The world’s eight richest people are as wealthy as half the world’s poorest half

One in nine people go hungry every hour, each day / Getty Images

 

The world’s eight richest people have the same wealth as the poorest half of humanity combined.

Inequality is more shocking than ever in today’s day-and-age. Just like Marlon Brando in The Godfather, according to research by Oxfam, an international confederation of charity organizations, eight billionaires have riches equivalent to the wealth of the world’s 3.6 billion poorest people.

The gap between rich and poor is far greater than most people fear. It has been called a complete overhaul of a warped economy that allowed a small group to have more wealth than they could ever spend while one in nine people go hungry every single hour of the day.

World leaders are soon to gather in Switzerland to attend the World Economic Forum, an event held annually, and ironically, in a luxurious Swiss ski resort. The forum is often criticized for being a little more than a talking shop for the rich and powerful.

Oxfam calls on international leaders to improve cooperation to stop tax dodging, action to encourage companies to act for the benefit of staff as well as shareholders, wealth taxes to fund healthcare, education and job creation, and improvements in opportunities for women. Oxfam also urges business chiefs to commit to paying a living wage to their staff and fully comply with their fair share of taxes.

“This year’s snapshot of inequality is clearer, more accurate and more shocking than ever before,” said Oxfam Chief Executive, Mark Goldring. “It is beyond grotesque that a group of men who could easily fit in a single golf buggy own more than the poorest half of humanity. All while one in nine people on the planet will go to bed hungry tonight a small handful of billionaires have so much wealth that they would need several lifetimes to spend it.”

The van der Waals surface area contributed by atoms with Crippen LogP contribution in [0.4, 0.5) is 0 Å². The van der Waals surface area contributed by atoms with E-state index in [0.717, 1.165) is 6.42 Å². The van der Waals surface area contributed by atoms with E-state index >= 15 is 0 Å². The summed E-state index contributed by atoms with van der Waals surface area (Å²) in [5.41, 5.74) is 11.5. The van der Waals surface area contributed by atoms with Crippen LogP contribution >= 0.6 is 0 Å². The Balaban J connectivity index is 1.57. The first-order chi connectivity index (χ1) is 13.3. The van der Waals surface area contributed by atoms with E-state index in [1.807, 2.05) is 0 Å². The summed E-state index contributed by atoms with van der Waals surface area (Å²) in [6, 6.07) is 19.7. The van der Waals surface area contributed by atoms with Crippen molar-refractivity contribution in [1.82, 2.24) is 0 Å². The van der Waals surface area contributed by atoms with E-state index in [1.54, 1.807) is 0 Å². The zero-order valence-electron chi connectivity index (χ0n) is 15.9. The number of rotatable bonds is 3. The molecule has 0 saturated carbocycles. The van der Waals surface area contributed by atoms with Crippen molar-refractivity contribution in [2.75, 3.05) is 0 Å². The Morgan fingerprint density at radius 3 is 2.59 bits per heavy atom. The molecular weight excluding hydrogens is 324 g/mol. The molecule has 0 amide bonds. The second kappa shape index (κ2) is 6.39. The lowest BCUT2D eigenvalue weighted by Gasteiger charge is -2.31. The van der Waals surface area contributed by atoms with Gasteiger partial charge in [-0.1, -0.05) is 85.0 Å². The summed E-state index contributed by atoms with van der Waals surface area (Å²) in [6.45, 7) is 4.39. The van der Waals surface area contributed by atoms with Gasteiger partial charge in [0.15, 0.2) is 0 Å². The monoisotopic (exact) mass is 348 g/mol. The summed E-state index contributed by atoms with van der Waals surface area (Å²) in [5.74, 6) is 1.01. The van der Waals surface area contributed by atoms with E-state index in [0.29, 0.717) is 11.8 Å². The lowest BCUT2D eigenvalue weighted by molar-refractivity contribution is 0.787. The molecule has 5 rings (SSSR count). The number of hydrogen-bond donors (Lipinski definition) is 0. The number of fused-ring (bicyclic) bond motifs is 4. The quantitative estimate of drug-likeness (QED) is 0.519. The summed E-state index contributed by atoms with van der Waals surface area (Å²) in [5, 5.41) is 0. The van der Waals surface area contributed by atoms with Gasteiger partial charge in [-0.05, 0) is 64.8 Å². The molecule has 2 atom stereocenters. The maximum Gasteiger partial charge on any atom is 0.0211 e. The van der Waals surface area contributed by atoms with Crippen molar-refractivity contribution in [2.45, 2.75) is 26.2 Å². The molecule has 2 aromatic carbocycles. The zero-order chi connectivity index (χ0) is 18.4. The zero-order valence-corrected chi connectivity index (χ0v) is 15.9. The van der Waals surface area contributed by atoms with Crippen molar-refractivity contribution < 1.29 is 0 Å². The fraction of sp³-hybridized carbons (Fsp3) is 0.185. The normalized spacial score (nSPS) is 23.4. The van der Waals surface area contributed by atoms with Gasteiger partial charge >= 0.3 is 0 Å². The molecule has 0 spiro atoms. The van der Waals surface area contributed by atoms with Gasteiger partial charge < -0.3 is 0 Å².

Goldring continues by saying “the fact that a super-rich elite are able to prosper at the expense of the rest of us at home and overseas shows how warped out economy had become. Inequality is not only keeping millions of people trapped in poverty, it is fracturing our societies and poisoning out politics.”

Among the eight billionaires from the latest research conducted, Bill Gates, who tops the list, and Warren Buffett, the world third richest man, are known philanthropists who have pledged to give away most of their wealth. “The move is welcome but does not replace the need for a fair tax system,” Oxfam says.

Goldring believes that with the right policies, world leaders can rebalance our broken economy bringing the ever-growing poverty rate closer to being non-existent.

“We need a new common sense approach that ensures a fair deal for workers and producers; requires those who can afford it to pay their share of tax and ensures that women get a fair chance to realize their potential. Standing up to powerful interests and corporate bad behaviour won’t be easy but is vital if we’re to ensure a better future for people at home and around the world.”

 

-Loredana Del Bello, Assistant Campus News Editor 

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